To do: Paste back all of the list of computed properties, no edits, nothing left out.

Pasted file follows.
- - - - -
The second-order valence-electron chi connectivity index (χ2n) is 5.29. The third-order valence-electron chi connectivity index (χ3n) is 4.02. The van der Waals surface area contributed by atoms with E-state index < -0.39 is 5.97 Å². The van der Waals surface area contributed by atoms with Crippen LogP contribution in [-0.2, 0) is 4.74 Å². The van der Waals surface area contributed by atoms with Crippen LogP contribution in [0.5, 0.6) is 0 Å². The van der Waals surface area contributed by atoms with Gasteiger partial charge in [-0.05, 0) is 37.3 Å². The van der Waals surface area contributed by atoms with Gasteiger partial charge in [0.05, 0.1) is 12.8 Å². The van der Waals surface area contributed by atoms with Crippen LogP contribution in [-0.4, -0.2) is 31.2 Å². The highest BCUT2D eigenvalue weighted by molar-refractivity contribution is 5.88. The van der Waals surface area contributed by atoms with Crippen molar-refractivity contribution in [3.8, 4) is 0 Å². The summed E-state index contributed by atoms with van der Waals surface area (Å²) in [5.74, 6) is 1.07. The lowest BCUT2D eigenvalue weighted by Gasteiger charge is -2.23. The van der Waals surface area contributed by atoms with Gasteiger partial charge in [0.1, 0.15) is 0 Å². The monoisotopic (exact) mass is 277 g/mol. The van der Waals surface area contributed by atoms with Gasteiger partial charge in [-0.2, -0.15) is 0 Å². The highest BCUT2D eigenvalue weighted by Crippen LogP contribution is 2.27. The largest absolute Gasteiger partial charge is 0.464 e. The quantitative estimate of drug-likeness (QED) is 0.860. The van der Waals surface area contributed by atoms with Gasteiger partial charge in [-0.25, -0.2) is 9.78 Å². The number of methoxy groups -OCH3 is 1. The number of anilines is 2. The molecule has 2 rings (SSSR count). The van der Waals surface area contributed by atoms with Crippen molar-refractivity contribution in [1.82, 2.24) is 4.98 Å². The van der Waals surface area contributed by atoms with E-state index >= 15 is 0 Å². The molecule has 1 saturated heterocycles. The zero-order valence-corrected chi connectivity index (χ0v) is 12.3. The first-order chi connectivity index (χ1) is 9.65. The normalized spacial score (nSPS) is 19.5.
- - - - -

The second-order valence-electron chi connectivity index (χ2n) is 5.29. The third-order valence-electron chi connectivity index (χ3n) is 4.02. The van der Waals surface area contributed by atoms with E-state index < -0.39 is 5.97 Å². The van der Waals surface area contributed by atoms with Crippen LogP contribution in [-0.2, 0) is 4.74 Å². The van der Waals surface area contributed by atoms with Crippen LogP contribution in [0.5, 0.6) is 0 Å². The van der Waals surface area contributed by atoms with Gasteiger partial charge in [-0.05, 0) is 37.3 Å². The van der Waals surface area contributed by atoms with Gasteiger partial charge in [0.05, 0.1) is 12.8 Å². The van der Waals surface area contributed by atoms with Crippen LogP contribution in [-0.4, -0.2) is 31.2 Å². The highest BCUT2D eigenvalue weighted by molar-refractivity contribution is 5.88. The van der Waals surface area contributed by atoms with Crippen molar-refractivity contribution in [3.8, 4) is 0 Å². The summed E-state index contributed by atoms with van der Waals surface area (Å²) in [5.74, 6) is 1.07. The lowest BCUT2D eigenvalue weighted by Gasteiger charge is -2.23. The van der Waals surface area contributed by atoms with Gasteiger partial charge in [0.1, 0.15) is 0 Å². The monoisotopic (exact) mass is 277 g/mol. The van der Waals surface area contributed by atoms with Gasteiger partial charge in [-0.2, -0.15) is 0 Å². The highest BCUT2D eigenvalue weighted by Crippen LogP contribution is 2.27. The largest absolute Gasteiger partial charge is 0.464 e. The quantitative estimate of drug-likeness (QED) is 0.860. The van der Waals surface area contributed by atoms with Gasteiger partial charge in [-0.25, -0.2) is 9.78 Å². The number of methoxy groups -OCH3 is 1. The number of anilines is 2. The molecule has 2 rings (SSSR count). The van der Waals surface area contributed by atoms with Crippen molar-refractivity contribution in [1.82, 2.24) is 4.98 Å². The van der Waals surface area contributed by atoms with E-state index >= 15 is 0 Å². The molecule has 1 saturated heterocycles. The zero-order valence-corrected chi connectivity index (χ0v) is 12.3. The first-order chi connectivity index (χ1) is 9.65. The normalized spacial score (nSPS) is 19.5.